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Diary of Charles Francis Adams, 1865

Wednesday 26th

26 April 1865

Friday 28th

28 April 1865
27 April 1865
Thursday 27th

This day was passed in a different but not less exciting way than yesterday. Soon after breakfast came in visitors. A poor man by the name of Fitch from Connecticut came in most deeply affected by these sad events. The war had already affected his mind, for which he had been sent to Europe to recruit. I did my best to encourage and console him. He wiped away his tears and took his leave, begging to be able to come again. Next came Messr Sturgis and Morgan on the part of American residents in London to ask if I would on their application consent to call a meeting on the late event. I said yes if the Americans would make the application. They did so, and in the course of the day it was arranged that a meeting should be held on Monday at St James’s Hall. Then came numbers, of whom I shall only mention Lord Houghton, who was really in tears, Lord Russell, the Prince de Joinville and the Duke of Argyll. An arrival a few hours later brought favorable accounts of Mr Seward, so that I hope that calamity is averted, and it further announced that no change was contemplated in the government. Mr Hunter, the Chief Clerk to act in the interval, in the State Department. All this is favorable. The crowd of people who left cards was large. I had barely the requisite time to draw up the Despatches of the week, Mr Forster who came only to hint o me the action of the government upon my letter of the 7th intimated that something would be said in Parliament, bu tin fact only notorious were announced for Monday. Quiet walk in the park, dinner and evening. Mr Alward for an hour.264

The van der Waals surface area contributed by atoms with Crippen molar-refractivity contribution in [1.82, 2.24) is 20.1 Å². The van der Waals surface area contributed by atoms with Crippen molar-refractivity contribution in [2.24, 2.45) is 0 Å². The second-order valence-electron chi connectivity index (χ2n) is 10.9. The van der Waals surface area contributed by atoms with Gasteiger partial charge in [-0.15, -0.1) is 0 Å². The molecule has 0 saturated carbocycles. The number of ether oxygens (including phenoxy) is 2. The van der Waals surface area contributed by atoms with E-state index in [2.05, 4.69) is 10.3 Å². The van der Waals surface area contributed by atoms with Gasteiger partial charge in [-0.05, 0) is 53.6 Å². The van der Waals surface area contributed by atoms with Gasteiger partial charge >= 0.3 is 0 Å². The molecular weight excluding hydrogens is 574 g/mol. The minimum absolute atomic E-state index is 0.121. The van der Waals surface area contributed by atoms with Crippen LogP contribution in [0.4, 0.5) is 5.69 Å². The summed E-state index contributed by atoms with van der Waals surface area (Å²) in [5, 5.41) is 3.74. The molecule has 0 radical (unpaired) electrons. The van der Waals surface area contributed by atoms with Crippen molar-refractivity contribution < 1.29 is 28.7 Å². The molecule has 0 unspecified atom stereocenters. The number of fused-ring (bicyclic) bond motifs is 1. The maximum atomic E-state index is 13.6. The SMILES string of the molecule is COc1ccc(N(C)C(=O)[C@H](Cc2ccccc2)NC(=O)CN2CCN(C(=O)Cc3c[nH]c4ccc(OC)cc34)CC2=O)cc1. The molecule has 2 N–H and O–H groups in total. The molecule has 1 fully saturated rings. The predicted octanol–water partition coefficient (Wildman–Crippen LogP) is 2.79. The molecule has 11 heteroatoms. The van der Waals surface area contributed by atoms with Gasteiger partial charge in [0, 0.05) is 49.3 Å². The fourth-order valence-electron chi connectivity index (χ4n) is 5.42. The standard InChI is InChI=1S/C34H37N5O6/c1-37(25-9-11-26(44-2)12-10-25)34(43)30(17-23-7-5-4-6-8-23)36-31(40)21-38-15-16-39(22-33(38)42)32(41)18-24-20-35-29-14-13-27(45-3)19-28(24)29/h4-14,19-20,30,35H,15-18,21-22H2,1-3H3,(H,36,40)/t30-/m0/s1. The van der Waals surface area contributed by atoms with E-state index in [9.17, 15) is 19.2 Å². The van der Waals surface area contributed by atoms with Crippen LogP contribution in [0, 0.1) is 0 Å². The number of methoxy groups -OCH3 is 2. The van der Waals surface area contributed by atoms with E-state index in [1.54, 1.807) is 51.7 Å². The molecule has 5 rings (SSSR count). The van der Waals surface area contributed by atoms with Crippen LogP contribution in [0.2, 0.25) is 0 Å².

Cite web page as:

Charles Francis Adams, Sr., [date of entry], diary, in Charles Francis Adams, Sr.: The Civil War Diaries (Unverified Transcriptions). Boston: Massachusetts Historical Society, 2015. http://www.masshist.org/publications/cfa-civil-war/view?id=DCA65d117